From satellite images, to measurements of temperature and pressure, scientists collect a lot of information from earth observation. AI methods can help them to analyse this data faster. Julia Wasala, a PhD student at the Leiden Institute of Advanced Computer Science (LIACS), is passionate about the environment and wants to help scientists save time when analysing data: “By using AI and especially machine learning, processing data for earth observation is easier.”
In my research, I apply machine learning systems to Earth observation (EO) datasets. This makes commonly used AI models more accessible for EO scientists. Besides this, it saves a researcher precious time by automatically designing models based on what EO data will be analysed. A big plus of using machine learning is that it has a much higher performance than a human, who would have to find good models through trial and error.
I am very passionate about our environment, and from my background in astronomy I have a familiarity with and love for working with images. I wrote my master’s thesis on the same topic and I greatly enjoyed that. I feel there is still a lot to gain in this field, and that gaining new insights can have an impact on climate research.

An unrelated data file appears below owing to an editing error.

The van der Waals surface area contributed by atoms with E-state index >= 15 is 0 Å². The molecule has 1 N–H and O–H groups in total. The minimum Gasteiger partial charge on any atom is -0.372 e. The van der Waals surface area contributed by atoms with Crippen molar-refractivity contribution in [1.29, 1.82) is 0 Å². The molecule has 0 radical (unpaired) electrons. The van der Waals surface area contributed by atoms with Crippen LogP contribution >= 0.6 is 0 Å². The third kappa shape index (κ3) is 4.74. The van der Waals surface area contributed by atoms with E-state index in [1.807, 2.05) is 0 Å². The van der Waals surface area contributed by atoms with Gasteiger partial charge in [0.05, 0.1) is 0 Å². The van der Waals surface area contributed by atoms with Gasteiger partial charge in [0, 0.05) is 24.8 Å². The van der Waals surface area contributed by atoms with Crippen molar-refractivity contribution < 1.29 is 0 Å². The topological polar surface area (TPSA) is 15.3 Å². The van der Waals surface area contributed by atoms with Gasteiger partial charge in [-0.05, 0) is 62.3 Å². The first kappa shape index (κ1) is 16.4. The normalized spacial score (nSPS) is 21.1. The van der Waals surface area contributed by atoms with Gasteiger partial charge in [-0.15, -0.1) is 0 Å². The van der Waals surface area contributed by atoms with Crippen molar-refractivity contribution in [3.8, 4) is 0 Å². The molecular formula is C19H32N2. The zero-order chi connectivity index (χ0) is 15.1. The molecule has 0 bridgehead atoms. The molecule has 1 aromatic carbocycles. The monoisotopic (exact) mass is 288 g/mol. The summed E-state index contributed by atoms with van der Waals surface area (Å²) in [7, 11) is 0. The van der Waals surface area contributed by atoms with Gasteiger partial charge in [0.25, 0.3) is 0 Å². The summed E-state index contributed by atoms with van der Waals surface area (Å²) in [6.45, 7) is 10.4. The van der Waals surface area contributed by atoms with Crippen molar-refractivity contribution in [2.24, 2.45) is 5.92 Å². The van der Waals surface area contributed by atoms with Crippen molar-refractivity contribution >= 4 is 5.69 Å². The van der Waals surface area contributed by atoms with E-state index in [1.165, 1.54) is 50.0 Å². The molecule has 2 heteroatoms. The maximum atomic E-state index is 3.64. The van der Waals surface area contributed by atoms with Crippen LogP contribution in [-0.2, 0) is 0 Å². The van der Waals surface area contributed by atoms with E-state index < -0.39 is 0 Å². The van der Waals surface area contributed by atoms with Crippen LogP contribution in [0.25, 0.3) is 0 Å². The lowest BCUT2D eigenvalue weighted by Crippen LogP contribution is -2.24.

The methods I am developing are targeted at scientists that work with EO data, where we have more data than what we can process manually. By using AI, and especially machine learning, processing data is easier. For example, if you measure methane emissions on a satellite, you measure how much methane is in the atmosphere, and you want to know how much is emitted at the Earth’s surface. There are physics models for calculating this, but they have some uncertainty. By using AI models to process and compare data, it’s possible to reduce that uncertainty. This means you have a greater understanding of the relationship between methane in the air and methane emissions. The understanding of these kind of mechanisms can help identify factors that have a major impact on climate.
Yes, but it is not only that. Other AI models, such as a model that can automatically detect large emitters, can also support policy makers in their decisions. For example, if it turns out that many coal mines that are no longer used are still causing a lot of emissions, policies can be put in place to tackle this. My ultimate research goal is that machine learning can be used to improve the entire process of EO analysis, so people can make better use of all EO data available.
Julia Wasala is PhD Student in the ADA research group. Prior to this, she obtained a bachelor’s degree in astronomy and a master’s degree in computer science, both at Leiden University.
The ADA research group was founded in 2017. It pursues the development of AI techniques that complement, rather than replace, human intelligence. You can follow the project on Twitter: @AutoAI4EO. You can read more about Julia’s research on the ADA blog. There, she is writing a series of blog posts on Machine Learning for Earth observation.